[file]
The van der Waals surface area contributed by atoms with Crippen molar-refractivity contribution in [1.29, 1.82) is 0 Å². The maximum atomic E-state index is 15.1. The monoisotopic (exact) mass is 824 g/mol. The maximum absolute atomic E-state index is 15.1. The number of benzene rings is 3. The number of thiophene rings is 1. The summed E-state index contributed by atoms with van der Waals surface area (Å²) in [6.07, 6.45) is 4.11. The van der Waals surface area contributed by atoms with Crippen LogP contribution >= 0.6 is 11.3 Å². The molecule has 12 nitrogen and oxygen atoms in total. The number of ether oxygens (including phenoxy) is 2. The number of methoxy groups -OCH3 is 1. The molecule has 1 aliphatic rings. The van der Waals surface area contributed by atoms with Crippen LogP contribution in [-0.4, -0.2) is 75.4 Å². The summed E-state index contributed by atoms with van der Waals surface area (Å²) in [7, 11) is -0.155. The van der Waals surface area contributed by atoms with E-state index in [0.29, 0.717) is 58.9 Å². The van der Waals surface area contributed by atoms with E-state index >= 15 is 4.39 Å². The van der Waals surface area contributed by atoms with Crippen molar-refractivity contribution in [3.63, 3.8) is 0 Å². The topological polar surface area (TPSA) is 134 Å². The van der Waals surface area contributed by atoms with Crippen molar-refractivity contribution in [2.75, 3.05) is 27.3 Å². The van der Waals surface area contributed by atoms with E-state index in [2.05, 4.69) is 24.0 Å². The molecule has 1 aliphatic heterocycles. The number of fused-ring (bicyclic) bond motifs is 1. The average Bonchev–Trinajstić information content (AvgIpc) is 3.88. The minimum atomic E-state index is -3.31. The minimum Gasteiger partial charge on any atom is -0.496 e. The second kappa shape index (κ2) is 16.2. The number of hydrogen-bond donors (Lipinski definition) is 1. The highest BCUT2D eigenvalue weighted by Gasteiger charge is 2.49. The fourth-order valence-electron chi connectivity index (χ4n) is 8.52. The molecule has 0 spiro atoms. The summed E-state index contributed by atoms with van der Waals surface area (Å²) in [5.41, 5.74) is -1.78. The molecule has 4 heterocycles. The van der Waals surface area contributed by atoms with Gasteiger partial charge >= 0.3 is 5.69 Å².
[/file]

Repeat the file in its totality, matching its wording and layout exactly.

The van der Waals surface area contributed by atoms with Crippen molar-refractivity contribution in [1.29, 1.82) is 0 Å². The maximum atomic E-state index is 15.1. The monoisotopic (exact) mass is 824 g/mol. The maximum absolute atomic E-state index is 15.1. The number of benzene rings is 3. The number of thiophene rings is 1. The summed E-state index contributed by atoms with van der Waals surface area (Å²) in [6.07, 6.45) is 4.11. The van der Waals surface area contributed by atoms with Crippen LogP contribution >= 0.6 is 11.3 Å². The molecule has 12 nitrogen and oxygen atoms in total. The number of ether oxygens (including phenoxy) is 2. The number of methoxy groups -OCH3 is 1. The molecule has 1 aliphatic rings. The van der Waals surface area contributed by atoms with Crippen LogP contribution in [-0.4, -0.2) is 75.4 Å². The summed E-state index contributed by atoms with van der Waals surface area (Å²) in [7, 11) is -0.155. The van der Waals surface area contributed by atoms with E-state index in [0.29, 0.717) is 58.9 Å². The van der Waals surface area contributed by atoms with E-state index >= 15 is 4.39 Å². The van der Waals surface area contributed by atoms with Crippen molar-refractivity contribution in [3.63, 3.8) is 0 Å². The topological polar surface area (TPSA) is 134 Å². The van der Waals surface area contributed by atoms with Crippen molar-refractivity contribution in [2.75, 3.05) is 27.3 Å². The van der Waals surface area contributed by atoms with E-state index in [2.05, 4.69) is 24.0 Å². The molecule has 1 aliphatic heterocycles. The number of fused-ring (bicyclic) bond motifs is 1. The average Bonchev–Trinajstić information content (AvgIpc) is 3.88. The minimum atomic E-state index is -3.31. The minimum Gasteiger partial charge on any atom is -0.496 e. The second kappa shape index (κ2) is 16.2. The number of hydrogen-bond donors (Lipinski definition) is 1. The highest BCUT2D eigenvalue weighted by Gasteiger charge is 2.49. The fourth-order valence-electron chi connectivity index (χ4n) is 8.52. The molecule has 0 spiro atoms. The summed E-state index contributed by atoms with van der Waals surface area (Å²) in [5.41, 5.74) is -1.78. The molecule has 4 heterocycles. The van der Waals surface area contributed by atoms with Gasteiger partial charge >= 0.3 is 5.69 Å².